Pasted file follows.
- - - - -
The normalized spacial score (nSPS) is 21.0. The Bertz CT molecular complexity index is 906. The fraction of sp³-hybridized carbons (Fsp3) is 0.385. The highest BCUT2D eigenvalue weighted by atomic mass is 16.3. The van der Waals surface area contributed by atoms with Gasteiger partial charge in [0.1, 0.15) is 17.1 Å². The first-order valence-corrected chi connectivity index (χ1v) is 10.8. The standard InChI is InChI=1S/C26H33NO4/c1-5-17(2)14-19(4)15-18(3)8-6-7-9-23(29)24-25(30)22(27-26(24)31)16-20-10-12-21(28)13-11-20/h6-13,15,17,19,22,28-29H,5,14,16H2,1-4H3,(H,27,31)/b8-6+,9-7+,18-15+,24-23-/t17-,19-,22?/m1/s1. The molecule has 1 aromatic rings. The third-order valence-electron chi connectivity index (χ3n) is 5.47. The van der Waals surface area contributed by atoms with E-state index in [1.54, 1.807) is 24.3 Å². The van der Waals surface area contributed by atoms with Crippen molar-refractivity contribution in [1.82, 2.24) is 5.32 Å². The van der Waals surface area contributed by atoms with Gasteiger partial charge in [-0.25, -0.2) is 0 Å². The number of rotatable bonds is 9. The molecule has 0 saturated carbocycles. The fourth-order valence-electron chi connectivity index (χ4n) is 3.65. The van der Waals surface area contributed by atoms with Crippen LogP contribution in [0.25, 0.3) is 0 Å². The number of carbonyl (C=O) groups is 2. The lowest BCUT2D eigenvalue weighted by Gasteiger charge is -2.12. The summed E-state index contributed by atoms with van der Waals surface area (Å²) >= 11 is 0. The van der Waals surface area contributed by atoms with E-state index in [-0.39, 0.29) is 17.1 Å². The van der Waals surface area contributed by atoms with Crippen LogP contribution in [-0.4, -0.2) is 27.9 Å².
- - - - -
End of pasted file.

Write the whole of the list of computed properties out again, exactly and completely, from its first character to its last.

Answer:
The normalized spacial score (nSPS) is 21.0. The Bertz CT molecular complexity index is 906. The fraction of sp³-hybridized carbons (Fsp3) is 0.385. The highest BCUT2D eigenvalue weighted by atomic mass is 16.3. The van der Waals surface area contributed by atoms with Gasteiger partial charge in [0.1, 0.15) is 17.1 Å². The first-order valence-corrected chi connectivity index (χ1v) is 10.8. The standard InChI is InChI=1S/C26H33NO4/c1-5-17(2)14-19(4)15-18(3)8-6-7-9-23(29)24-25(30)22(27-26(24)31)16-20-10-12-21(28)13-11-20/h6-13,15,17,19,22,28-29H,5,14,16H2,1-4H3,(H,27,31)/b8-6+,9-7+,18-15+,24-23-/t17-,19-,22?/m1/s1. The molecule has 1 aromatic rings. The third-order valence-electron chi connectivity index (χ3n) is 5.47. The van der Waals surface area contributed by atoms with E-state index in [1.54, 1.807) is 24.3 Å². The van der Waals surface area contributed by atoms with Crippen molar-refractivity contribution in [1.82, 2.24) is 5.32 Å². The van der Waals surface area contributed by atoms with Gasteiger partial charge in [-0.25, -0.2) is 0 Å². The number of rotatable bonds is 9. The molecule has 0 saturated carbocycles. The fourth-order valence-electron chi connectivity index (χ4n) is 3.65. The van der Waals surface area contributed by atoms with Crippen LogP contribution in [0.25, 0.3) is 0 Å². The number of carbonyl (C=O) groups is 2. The lowest BCUT2D eigenvalue weighted by Gasteiger charge is -2.12. The summed E-state index contributed by atoms with van der Waals surface area (Å²) >= 11 is 0. The van der Waals surface area contributed by atoms with E-state index in [-0.39, 0.29) is 17.1 Å². The van der Waals surface area contributed by atoms with Crippen LogP contribution in [-0.4, -0.2) is 27.9 Å².